Capitol Beat

Five for Friday: Breaking down the RGGI rulings and what they mean

How this week’s rulings against the greenhouse gas initiative will impact the commonwealth.

The executive order signed by then-Gov. Tom Wolf in 2019.

The executive order signed by then-Gov. Tom Wolf in 2019. Commonwealth Media Services

Two Commonwealth Court decisions cleared the air this week on whether Pennsylvania could enter into an interstate program to reduce carbon emissions, ruling then-Gov. Tom Wolf’s attempt to join the Regional Greenhouse Gas Initiative in 2019 was an overstep in executive power.

With uncertainty surrounding what the ruling means and whether an appeal is on the way, City & State has your Five for Friday, breaking down the RGGI rulings and what they mean for the commonwealth. 

What is RGGI?

The Regional Greenhouse Gas Initiative was established in 2009 to combat air pollution. The first mandatory market-based program of its kind, RGGI seeks to reduce greenhouse gas emissions by placing a cap on allowable emissions and using revenue generated from the pollution allowances to invest in green energy and consumer benefit programs. 

Participating states include Connecticut, Delaware, Maine, Maryland, Massachusetts, New Hampshire, New Jersey, New York, Rhode Island, Vermont and Virginia. Emissions caps gradually decrease year-over-year, with power sector emissions in participating states declining since the program began by more than 50%. 

How did this all start?

Wolf first moved to enter Pennsylvania into RGGI in 2019, but his executive decision was quickly countered with lawsuits from state Senate Republicans and energy interests. Plaintiffs in the recent rulings, which included energy companies and unions, argued the carbon allowances were an unconstitutional tax being levied by the governor and not the General Assembly. 

Proponents of RGGI claimed the program’s allowances are a licensing fee, which the governor doesn’t need legislative approval to impose. Last year, the Commonwealth Court issued an injunction that kept the state from entering RGGI, and the latest decisions struck another blow to the state’s potential entry into RGGI.

What happened in this week’s rulings?

In two separate rulings from the Commonwealth Court, Judge Michael Wojcik wrote that the rulemaking – the term for the regulation that outlines the carbon emissions plan developed by the Pennsylvania Department of Environmental Protection and the state Environmental Quality Board – “constitutes a tax that has been imposed … in violation of the Pennsylvania Constitution.”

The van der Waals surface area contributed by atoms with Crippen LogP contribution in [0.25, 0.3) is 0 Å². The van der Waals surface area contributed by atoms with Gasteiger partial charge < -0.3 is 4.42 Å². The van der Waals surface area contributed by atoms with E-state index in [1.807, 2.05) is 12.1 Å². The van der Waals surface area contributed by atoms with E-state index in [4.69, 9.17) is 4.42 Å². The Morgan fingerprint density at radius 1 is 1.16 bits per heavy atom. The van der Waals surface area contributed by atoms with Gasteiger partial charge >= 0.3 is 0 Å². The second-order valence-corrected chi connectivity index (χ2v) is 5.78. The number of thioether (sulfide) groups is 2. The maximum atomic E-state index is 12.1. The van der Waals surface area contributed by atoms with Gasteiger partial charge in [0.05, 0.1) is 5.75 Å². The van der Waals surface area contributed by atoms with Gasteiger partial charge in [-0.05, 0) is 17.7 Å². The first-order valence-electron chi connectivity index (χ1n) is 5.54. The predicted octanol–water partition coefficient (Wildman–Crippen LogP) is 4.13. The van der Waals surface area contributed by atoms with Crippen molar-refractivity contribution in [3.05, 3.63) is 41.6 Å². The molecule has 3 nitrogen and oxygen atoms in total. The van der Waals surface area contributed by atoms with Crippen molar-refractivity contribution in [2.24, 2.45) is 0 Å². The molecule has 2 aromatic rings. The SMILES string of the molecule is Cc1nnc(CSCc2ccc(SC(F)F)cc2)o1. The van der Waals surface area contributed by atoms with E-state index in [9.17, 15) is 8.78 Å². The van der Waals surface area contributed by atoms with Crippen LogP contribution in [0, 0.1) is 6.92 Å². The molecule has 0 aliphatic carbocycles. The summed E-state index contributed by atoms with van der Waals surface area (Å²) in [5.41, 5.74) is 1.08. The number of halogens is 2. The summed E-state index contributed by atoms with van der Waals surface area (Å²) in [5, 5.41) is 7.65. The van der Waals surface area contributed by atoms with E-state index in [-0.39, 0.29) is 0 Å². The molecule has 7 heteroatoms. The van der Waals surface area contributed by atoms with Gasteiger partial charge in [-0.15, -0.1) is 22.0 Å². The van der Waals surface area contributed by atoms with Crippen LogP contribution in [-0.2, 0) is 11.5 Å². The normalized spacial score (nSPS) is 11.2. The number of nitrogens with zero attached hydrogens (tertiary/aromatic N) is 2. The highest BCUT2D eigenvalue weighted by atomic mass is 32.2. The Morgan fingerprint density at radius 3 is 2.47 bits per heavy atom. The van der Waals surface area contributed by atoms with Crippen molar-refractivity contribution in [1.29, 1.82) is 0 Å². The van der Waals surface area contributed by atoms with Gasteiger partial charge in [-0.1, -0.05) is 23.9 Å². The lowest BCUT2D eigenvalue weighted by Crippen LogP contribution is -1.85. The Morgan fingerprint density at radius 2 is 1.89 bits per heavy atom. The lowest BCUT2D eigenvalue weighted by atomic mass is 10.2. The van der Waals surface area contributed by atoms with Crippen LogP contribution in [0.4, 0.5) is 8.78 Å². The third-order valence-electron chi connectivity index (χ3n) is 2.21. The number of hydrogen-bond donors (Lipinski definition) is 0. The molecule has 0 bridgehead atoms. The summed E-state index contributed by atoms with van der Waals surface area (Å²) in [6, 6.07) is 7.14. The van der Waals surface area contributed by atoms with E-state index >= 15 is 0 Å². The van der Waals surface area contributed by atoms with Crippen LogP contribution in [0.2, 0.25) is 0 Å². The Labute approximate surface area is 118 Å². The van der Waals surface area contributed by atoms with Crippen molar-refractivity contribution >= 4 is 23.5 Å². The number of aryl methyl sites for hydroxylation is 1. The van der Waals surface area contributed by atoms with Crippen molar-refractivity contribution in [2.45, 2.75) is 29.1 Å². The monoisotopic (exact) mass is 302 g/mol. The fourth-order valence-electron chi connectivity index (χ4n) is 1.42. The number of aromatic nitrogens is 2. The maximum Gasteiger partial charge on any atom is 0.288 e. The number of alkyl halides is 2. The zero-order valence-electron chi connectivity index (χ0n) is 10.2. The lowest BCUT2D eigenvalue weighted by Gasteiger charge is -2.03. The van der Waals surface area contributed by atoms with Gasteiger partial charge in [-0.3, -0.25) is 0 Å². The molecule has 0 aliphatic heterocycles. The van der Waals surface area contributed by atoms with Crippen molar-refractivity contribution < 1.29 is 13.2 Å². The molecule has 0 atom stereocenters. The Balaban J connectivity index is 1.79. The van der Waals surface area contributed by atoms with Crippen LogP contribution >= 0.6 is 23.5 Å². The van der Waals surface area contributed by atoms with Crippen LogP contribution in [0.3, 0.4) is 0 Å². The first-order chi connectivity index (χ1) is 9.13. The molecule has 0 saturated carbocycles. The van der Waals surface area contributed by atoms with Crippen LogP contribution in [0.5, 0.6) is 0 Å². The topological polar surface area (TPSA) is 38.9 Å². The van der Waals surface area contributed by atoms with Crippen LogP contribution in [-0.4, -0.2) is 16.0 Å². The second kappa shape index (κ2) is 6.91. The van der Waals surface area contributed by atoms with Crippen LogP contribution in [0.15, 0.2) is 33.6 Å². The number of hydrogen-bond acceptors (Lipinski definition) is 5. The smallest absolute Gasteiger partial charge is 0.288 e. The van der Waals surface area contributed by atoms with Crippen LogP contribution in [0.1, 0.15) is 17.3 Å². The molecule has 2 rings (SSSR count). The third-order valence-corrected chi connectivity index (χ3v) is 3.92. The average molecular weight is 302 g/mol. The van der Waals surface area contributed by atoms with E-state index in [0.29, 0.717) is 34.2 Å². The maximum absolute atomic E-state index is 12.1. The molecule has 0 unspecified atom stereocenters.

Later in the opinion, Wojcik continued by saying “to pass constitutional muster, the Commonwealth’s participation in RGGI may only be achieved through legislation duly enacted by the Pennsylvania General Assembly, and not merely through the Rulemaking promulgated by DEP and EQB.”

In the accompanying order, the court voided the carbon pricing regulation developed by the agencies and enjoined DEP and the EQB from enforcing the regulation. 

What are the reactions in Harrisburg?

Much like the initial reaction to Wolf’s decision to enter Pennsylvania into RGGI, there’s been a mix of responses from lawmakers, energy interests, environmental advocates and other stakeholders.

Pennsylvania Senate Majority Leader Joe Pittman, a vocal opponent of Wolf’s decision to enter RGGI, said in a statement this week that the ruling was a “victory” for Pennsylvanians. “With this decision, we have the opportunity to finally close a tumultuous chapter and move forward to determine the best legislative solution to foster greater energy independence, while ensuring the responsible development of our God-given natural resources,” Pittman said. 

The ruling drew a similar response from Republicans in the state House. House Republican Leader Bryan Cutler urged Gov. Josh Shapiro to hold off on appealing the ruling. “I encourage the Shapiro administration, which has thus far refused to completely embrace RGGI and its associated energy tax, to not appeal today’s Commonwealth Court decision and give Pennsylvanians the certainty that this program will not add to the increasing costs they face,” Cutler said. 

A coalition of environmental advocacy organizations wants Shapiro to do the opposite and appeal the ruling to the Pennsylvania Supreme Court. The coalition, which includes PennFuture, Sierra Club Pennsylvania and the Environmental Defense Fund, among others, said in a joint statement that RGGI is one of the few options available for Pennsylvania to reduce its emissions. “There is no alternative program to help Pennsylvania waiting on the Governor’s desk,” the coalition said in a joint statement. “Governor Shapiro can still be a champion for clean energy and job creation, and he must appeal to the Supreme Court this bad decision for Pennsylvania’s future.”

What’s next? 

It remains up in the air whether the latest decisions will be appealed. Shapiro’s stance on RGGI has been less clear-cut than Wolf’s was. As reported by Spotlight PA, a spokesperson for Shapiro said the administration is “carefully reviewing” the decisions, and did not specify whether it plans to pursue an appeal.

“This decision is solely focused on the narrow question of whether this policy put in place by the prior administration constitutes a tax or a fee,” the spokesperson wrote.